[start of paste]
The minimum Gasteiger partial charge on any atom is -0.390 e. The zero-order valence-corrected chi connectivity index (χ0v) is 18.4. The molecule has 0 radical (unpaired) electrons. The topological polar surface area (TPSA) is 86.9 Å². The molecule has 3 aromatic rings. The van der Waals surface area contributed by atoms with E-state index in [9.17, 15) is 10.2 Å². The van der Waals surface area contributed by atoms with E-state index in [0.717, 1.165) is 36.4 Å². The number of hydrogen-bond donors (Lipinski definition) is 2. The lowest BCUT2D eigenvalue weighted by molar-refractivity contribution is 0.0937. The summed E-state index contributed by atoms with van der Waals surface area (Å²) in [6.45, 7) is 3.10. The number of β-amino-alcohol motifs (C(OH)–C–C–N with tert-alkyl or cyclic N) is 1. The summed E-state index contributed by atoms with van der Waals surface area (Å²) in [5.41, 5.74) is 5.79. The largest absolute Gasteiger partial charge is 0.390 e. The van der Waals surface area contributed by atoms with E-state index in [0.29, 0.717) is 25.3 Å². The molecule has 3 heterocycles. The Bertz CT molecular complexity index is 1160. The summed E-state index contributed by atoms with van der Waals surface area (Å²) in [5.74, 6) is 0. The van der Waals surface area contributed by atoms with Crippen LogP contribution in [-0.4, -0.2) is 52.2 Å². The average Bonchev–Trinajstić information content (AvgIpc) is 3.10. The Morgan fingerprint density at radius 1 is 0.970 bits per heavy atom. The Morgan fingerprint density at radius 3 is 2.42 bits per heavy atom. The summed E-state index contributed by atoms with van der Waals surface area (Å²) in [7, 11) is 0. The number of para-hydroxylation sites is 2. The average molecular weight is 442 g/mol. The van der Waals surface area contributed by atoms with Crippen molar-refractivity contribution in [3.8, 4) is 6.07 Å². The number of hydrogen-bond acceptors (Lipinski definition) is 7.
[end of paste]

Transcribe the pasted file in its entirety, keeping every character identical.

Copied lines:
The minimum Gasteiger partial charge on any atom is -0.390 e. The zero-order valence-corrected chi connectivity index (χ0v) is 18.4. The molecule has 0 radical (unpaired) electrons. The topological polar surface area (TPSA) is 86.9 Å². The molecule has 3 aromatic rings. The van der Waals surface area contributed by atoms with E-state index in [9.17, 15) is 10.2 Å². The van der Waals surface area contributed by atoms with E-state index in [0.717, 1.165) is 36.4 Å². The number of hydrogen-bond donors (Lipinski definition) is 2. The lowest BCUT2D eigenvalue weighted by molar-refractivity contribution is 0.0937. The summed E-state index contributed by atoms with van der Waals surface area (Å²) in [6.45, 7) is 3.10. The number of β-amino-alcohol motifs (C(OH)–C–C–N with tert-alkyl or cyclic N) is 1. The summed E-state index contributed by atoms with van der Waals surface area (Å²) in [5.41, 5.74) is 5.79. The largest absolute Gasteiger partial charge is 0.390 e. The van der Waals surface area contributed by atoms with E-state index in [0.29, 0.717) is 25.3 Å². The molecule has 3 heterocycles. The Bertz CT molecular complexity index is 1160. The summed E-state index contributed by atoms with van der Waals surface area (Å²) in [5.74, 6) is 0. The van der Waals surface area contributed by atoms with Crippen LogP contribution in [-0.4, -0.2) is 52.2 Å². The average Bonchev–Trinajstić information content (AvgIpc) is 3.10. The Morgan fingerprint density at radius 1 is 0.970 bits per heavy atom. The Morgan fingerprint density at radius 3 is 2.42 bits per heavy atom. The summed E-state index contributed by atoms with van der Waals surface area (Å²) in [7, 11) is 0. The number of para-hydroxylation sites is 2. The average molecular weight is 442 g/mol. The van der Waals surface area contributed by atoms with Crippen molar-refractivity contribution in [3.8, 4) is 6.07 Å². The number of hydrogen-bond acceptors (Lipinski definition) is 7.